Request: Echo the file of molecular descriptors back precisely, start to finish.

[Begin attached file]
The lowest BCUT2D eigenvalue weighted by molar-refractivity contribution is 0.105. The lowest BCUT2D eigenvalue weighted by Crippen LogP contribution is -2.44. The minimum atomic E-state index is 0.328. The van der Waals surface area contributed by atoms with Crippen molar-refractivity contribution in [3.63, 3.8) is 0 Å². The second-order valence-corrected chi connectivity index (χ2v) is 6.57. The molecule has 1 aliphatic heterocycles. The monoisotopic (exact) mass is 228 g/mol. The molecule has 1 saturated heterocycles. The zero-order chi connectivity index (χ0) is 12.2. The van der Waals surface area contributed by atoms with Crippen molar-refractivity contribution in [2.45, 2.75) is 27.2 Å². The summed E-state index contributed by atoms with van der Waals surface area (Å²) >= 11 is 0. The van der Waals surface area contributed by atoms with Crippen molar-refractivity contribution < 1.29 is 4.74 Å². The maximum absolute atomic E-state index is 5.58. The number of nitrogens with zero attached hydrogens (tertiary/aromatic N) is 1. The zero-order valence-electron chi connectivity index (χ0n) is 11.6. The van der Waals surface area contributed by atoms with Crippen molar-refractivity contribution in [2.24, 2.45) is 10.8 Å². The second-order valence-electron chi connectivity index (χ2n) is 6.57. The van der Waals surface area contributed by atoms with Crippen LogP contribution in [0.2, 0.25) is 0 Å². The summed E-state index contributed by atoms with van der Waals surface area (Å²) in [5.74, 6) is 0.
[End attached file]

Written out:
The lowest BCUT2D eigenvalue weighted by molar-refractivity contribution is 0.105. The lowest BCUT2D eigenvalue weighted by Crippen LogP contribution is -2.44. The minimum atomic E-state index is 0.328. The van der Waals surface area contributed by atoms with Crippen molar-refractivity contribution in [3.63, 3.8) is 0 Å². The second-order valence-corrected chi connectivity index (χ2v) is 6.57. The molecule has 1 aliphatic heterocycles. The monoisotopic (exact) mass is 228 g/mol. The molecule has 1 saturated heterocycles. The zero-order chi connectivity index (χ0) is 12.2. The van der Waals surface area contributed by atoms with Crippen molar-refractivity contribution in [2.45, 2.75) is 27.2 Å². The summed E-state index contributed by atoms with van der Waals surface area (Å²) >= 11 is 0. The van der Waals surface area contributed by atoms with Crippen molar-refractivity contribution < 1.29 is 4.74 Å². The maximum absolute atomic E-state index is 5.58. The number of nitrogens with zero attached hydrogens (tertiary/aromatic N) is 1. The zero-order valence-electron chi connectivity index (χ0n) is 11.6. The van der Waals surface area contributed by atoms with Crippen molar-refractivity contribution in [2.24, 2.45) is 10.8 Å². The second-order valence-electron chi connectivity index (χ2n) is 6.57. The van der Waals surface area contributed by atoms with Crippen LogP contribution in [0.2, 0.25) is 0 Å². The summed E-state index contributed by atoms with van der Waals surface area (Å²) in [5.74, 6) is 0.